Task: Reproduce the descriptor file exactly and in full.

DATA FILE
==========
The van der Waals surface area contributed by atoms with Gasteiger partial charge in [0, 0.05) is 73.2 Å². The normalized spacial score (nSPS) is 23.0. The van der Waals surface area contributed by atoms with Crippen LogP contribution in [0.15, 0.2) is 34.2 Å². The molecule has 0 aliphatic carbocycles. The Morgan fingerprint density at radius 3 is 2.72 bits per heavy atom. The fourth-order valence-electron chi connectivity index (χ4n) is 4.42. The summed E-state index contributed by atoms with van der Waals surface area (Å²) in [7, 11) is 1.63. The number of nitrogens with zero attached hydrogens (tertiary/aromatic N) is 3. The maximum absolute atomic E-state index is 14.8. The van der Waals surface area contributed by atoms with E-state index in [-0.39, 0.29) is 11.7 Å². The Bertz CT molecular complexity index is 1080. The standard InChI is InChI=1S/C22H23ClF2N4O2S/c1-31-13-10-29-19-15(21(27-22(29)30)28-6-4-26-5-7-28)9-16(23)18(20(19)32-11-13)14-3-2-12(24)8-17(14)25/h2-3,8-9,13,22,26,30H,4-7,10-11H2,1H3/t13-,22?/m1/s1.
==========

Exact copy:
The van der Waals surface area contributed by atoms with Gasteiger partial charge in [0, 0.05) is 73.2 Å². The normalized spacial score (nSPS) is 23.0. The van der Waals surface area contributed by atoms with Crippen LogP contribution in [0.15, 0.2) is 34.2 Å². The molecule has 0 aliphatic carbocycles. The Morgan fingerprint density at radius 3 is 2.72 bits per heavy atom. The fourth-order valence-electron chi connectivity index (χ4n) is 4.42. The summed E-state index contributed by atoms with van der Waals surface area (Å²) in [7, 11) is 1.63. The number of nitrogens with zero attached hydrogens (tertiary/aromatic N) is 3. The maximum absolute atomic E-state index is 14.8. The van der Waals surface area contributed by atoms with E-state index in [-0.39, 0.29) is 11.7 Å². The Bertz CT molecular complexity index is 1080. The standard InChI is InChI=1S/C22H23ClF2N4O2S/c1-31-13-10-29-19-15(21(27-22(29)30)28-6-4-26-5-7-28)9-16(23)18(20(19)32-11-13)14-3-2-12(24)8-17(14)25/h2-3,8-9,13,22,26,30H,4-7,10-11H2,1H3/t13-,22?/m1/s1.